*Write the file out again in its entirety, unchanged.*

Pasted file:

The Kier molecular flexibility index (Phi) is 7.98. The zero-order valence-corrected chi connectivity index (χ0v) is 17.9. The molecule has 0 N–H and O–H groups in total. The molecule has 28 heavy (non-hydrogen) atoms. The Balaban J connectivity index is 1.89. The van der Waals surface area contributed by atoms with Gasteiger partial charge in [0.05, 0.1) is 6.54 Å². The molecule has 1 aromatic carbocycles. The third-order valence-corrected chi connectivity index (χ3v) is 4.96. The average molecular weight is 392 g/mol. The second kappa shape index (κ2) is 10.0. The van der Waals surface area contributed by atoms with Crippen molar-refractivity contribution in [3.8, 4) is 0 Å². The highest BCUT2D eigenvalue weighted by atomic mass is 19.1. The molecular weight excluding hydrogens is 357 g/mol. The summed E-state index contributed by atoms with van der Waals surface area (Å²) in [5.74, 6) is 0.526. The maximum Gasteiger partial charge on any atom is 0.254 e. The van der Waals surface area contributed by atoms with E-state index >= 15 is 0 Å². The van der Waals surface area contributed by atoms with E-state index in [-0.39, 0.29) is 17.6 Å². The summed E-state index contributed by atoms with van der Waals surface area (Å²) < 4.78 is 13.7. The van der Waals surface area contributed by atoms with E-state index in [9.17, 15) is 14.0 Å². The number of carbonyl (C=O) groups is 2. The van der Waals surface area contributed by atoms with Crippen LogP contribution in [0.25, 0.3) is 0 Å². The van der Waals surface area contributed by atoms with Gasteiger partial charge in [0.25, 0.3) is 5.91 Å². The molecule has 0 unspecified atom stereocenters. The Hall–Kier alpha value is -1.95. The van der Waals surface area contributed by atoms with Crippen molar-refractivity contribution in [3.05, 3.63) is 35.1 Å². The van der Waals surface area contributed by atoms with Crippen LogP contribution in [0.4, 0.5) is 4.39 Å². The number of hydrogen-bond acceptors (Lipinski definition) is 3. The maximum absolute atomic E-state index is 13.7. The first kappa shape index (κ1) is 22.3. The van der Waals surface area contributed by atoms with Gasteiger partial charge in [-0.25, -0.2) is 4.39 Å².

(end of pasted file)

The Kier molecular flexibility index (Phi) is 7.98. The zero-order valence-corrected chi connectivity index (χ0v) is 17.9. The molecule has 0 N–H and O–H groups in total. The molecule has 28 heavy (non-hydrogen) atoms. The Balaban J connectivity index is 1.89. The van der Waals surface area contributed by atoms with Gasteiger partial charge in [0.05, 0.1) is 6.54 Å². The molecule has 1 aromatic carbocycles. The third-order valence-corrected chi connectivity index (χ3v) is 4.96. The average molecular weight is 392 g/mol. The second kappa shape index (κ2) is 10.0. The van der Waals surface area contributed by atoms with Crippen molar-refractivity contribution in [3.8, 4) is 0 Å². The highest BCUT2D eigenvalue weighted by atomic mass is 19.1. The molecular weight excluding hydrogens is 357 g/mol. The summed E-state index contributed by atoms with van der Waals surface area (Å²) in [5.74, 6) is 0.526. The maximum Gasteiger partial charge on any atom is 0.254 e. The van der Waals surface area contributed by atoms with E-state index >= 15 is 0 Å². The van der Waals surface area contributed by atoms with E-state index in [-0.39, 0.29) is 17.6 Å². The summed E-state index contributed by atoms with van der Waals surface area (Å²) < 4.78 is 13.7. The van der Waals surface area contributed by atoms with E-state index in [9.17, 15) is 14.0 Å². The number of carbonyl (C=O) groups is 2. The van der Waals surface area contributed by atoms with Crippen LogP contribution in [0.25, 0.3) is 0 Å². The van der Waals surface area contributed by atoms with Gasteiger partial charge in [0.25, 0.3) is 5.91 Å². The molecule has 0 unspecified atom stereocenters. The Hall–Kier alpha value is -1.95. The van der Waals surface area contributed by atoms with Crippen molar-refractivity contribution in [3.05, 3.63) is 35.1 Å². The van der Waals surface area contributed by atoms with Crippen LogP contribution in [0.4, 0.5) is 4.39 Å². The number of hydrogen-bond acceptors (Lipinski definition) is 3. The maximum absolute atomic E-state index is 13.7. The first kappa shape index (κ1) is 22.3. The van der Waals surface area contributed by atoms with Gasteiger partial charge in [-0.25, -0.2) is 4.39 Å².